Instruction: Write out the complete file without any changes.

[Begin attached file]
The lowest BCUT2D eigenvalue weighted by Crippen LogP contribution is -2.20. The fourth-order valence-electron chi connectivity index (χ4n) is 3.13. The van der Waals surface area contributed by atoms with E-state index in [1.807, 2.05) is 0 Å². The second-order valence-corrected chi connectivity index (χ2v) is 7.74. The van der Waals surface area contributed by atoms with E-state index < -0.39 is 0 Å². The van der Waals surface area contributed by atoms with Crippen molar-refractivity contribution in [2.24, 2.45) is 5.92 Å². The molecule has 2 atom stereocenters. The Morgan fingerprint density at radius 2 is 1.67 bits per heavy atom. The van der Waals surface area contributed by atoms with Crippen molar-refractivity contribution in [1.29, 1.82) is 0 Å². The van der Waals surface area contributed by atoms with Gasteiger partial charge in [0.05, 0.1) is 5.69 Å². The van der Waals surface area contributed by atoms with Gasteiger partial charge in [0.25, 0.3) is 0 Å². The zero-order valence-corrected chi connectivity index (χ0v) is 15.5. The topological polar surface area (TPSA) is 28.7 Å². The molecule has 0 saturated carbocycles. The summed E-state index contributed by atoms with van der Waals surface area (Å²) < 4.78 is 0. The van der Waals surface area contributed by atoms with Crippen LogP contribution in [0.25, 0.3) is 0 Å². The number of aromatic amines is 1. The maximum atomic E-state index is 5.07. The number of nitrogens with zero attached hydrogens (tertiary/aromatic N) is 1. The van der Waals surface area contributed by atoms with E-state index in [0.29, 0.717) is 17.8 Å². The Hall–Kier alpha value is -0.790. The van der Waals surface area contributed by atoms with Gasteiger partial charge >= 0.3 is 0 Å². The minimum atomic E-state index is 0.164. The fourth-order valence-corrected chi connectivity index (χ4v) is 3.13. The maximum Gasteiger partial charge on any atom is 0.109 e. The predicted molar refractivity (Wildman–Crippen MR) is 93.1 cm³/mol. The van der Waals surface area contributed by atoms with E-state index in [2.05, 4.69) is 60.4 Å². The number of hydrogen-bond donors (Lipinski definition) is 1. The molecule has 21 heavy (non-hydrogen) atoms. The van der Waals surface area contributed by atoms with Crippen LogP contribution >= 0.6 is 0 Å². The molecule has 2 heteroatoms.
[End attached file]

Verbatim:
The lowest BCUT2D eigenvalue weighted by Crippen LogP contribution is -2.20. The fourth-order valence-electron chi connectivity index (χ4n) is 3.13. The van der Waals surface area contributed by atoms with E-state index in [1.807, 2.05) is 0 Å². The second-order valence-corrected chi connectivity index (χ2v) is 7.74. The van der Waals surface area contributed by atoms with E-state index < -0.39 is 0 Å². The van der Waals surface area contributed by atoms with Crippen molar-refractivity contribution in [2.24, 2.45) is 5.92 Å². The molecule has 2 atom stereocenters. The Morgan fingerprint density at radius 2 is 1.67 bits per heavy atom. The van der Waals surface area contributed by atoms with Crippen molar-refractivity contribution in [1.29, 1.82) is 0 Å². The van der Waals surface area contributed by atoms with Gasteiger partial charge in [0.05, 0.1) is 5.69 Å². The van der Waals surface area contributed by atoms with Gasteiger partial charge in [0.25, 0.3) is 0 Å². The zero-order valence-corrected chi connectivity index (χ0v) is 15.5. The topological polar surface area (TPSA) is 28.7 Å². The molecule has 0 saturated carbocycles. The summed E-state index contributed by atoms with van der Waals surface area (Å²) < 4.78 is 0. The van der Waals surface area contributed by atoms with Crippen LogP contribution in [0.25, 0.3) is 0 Å². The number of aromatic amines is 1. The maximum atomic E-state index is 5.07. The number of nitrogens with zero attached hydrogens (tertiary/aromatic N) is 1. The van der Waals surface area contributed by atoms with E-state index in [0.29, 0.717) is 17.8 Å². The Hall–Kier alpha value is -0.790. The van der Waals surface area contributed by atoms with Gasteiger partial charge >= 0.3 is 0 Å². The minimum atomic E-state index is 0.164. The fourth-order valence-corrected chi connectivity index (χ4v) is 3.13. The maximum Gasteiger partial charge on any atom is 0.109 e. The predicted molar refractivity (Wildman–Crippen MR) is 93.1 cm³/mol. The van der Waals surface area contributed by atoms with E-state index in [2.05, 4.69) is 60.4 Å². The number of hydrogen-bond donors (Lipinski definition) is 1. The molecule has 21 heavy (non-hydrogen) atoms. The van der Waals surface area contributed by atoms with Crippen LogP contribution >= 0.6 is 0 Å². The molecule has 2 heteroatoms.